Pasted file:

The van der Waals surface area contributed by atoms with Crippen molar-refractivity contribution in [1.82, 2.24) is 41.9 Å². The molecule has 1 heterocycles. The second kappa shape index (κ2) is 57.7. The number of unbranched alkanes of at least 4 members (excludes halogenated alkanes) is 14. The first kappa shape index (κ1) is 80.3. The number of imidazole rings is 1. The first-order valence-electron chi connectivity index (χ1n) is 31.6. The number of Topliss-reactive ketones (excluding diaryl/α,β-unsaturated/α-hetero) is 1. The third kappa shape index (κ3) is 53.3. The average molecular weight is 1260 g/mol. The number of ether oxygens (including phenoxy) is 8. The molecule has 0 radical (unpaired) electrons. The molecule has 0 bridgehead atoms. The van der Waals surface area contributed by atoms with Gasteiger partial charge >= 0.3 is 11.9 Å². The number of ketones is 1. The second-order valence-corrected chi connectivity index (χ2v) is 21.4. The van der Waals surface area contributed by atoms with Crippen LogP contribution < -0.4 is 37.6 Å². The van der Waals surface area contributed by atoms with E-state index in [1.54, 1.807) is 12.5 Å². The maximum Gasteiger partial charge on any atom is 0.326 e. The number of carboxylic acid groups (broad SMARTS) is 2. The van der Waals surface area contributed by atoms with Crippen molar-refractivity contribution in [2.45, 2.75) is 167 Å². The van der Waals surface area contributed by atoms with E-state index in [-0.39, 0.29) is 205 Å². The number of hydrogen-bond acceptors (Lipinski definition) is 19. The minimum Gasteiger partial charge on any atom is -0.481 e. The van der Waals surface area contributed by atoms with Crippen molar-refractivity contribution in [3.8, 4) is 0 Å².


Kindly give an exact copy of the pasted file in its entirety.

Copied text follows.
The van der Waals surface area contributed by atoms with Crippen molar-refractivity contribution in [1.82, 2.24) is 41.9 Å². The molecule has 1 heterocycles. The second kappa shape index (κ2) is 57.7. The number of unbranched alkanes of at least 4 members (excludes halogenated alkanes) is 14. The first kappa shape index (κ1) is 80.3. The number of imidazole rings is 1. The first-order valence-electron chi connectivity index (χ1n) is 31.6. The number of Topliss-reactive ketones (excluding diaryl/α,β-unsaturated/α-hetero) is 1. The third kappa shape index (κ3) is 53.3. The average molecular weight is 1260 g/mol. The number of ether oxygens (including phenoxy) is 8. The molecule has 0 radical (unpaired) electrons. The molecule has 0 bridgehead atoms. The van der Waals surface area contributed by atoms with Gasteiger partial charge >= 0.3 is 11.9 Å². The number of ketones is 1. The second-order valence-corrected chi connectivity index (χ2v) is 21.4. The van der Waals surface area contributed by atoms with Crippen LogP contribution < -0.4 is 37.6 Å². The van der Waals surface area contributed by atoms with E-state index in [1.54, 1.807) is 12.5 Å². The maximum Gasteiger partial charge on any atom is 0.326 e. The number of carboxylic acid groups (broad SMARTS) is 2. The van der Waals surface area contributed by atoms with Crippen molar-refractivity contribution in [2.45, 2.75) is 167 Å². The van der Waals surface area contributed by atoms with E-state index in [-0.39, 0.29) is 205 Å². The number of hydrogen-bond acceptors (Lipinski definition) is 19. The minimum Gasteiger partial charge on any atom is -0.481 e. The van der Waals surface area contributed by atoms with Crippen molar-refractivity contribution in [3.8, 4) is 0 Å².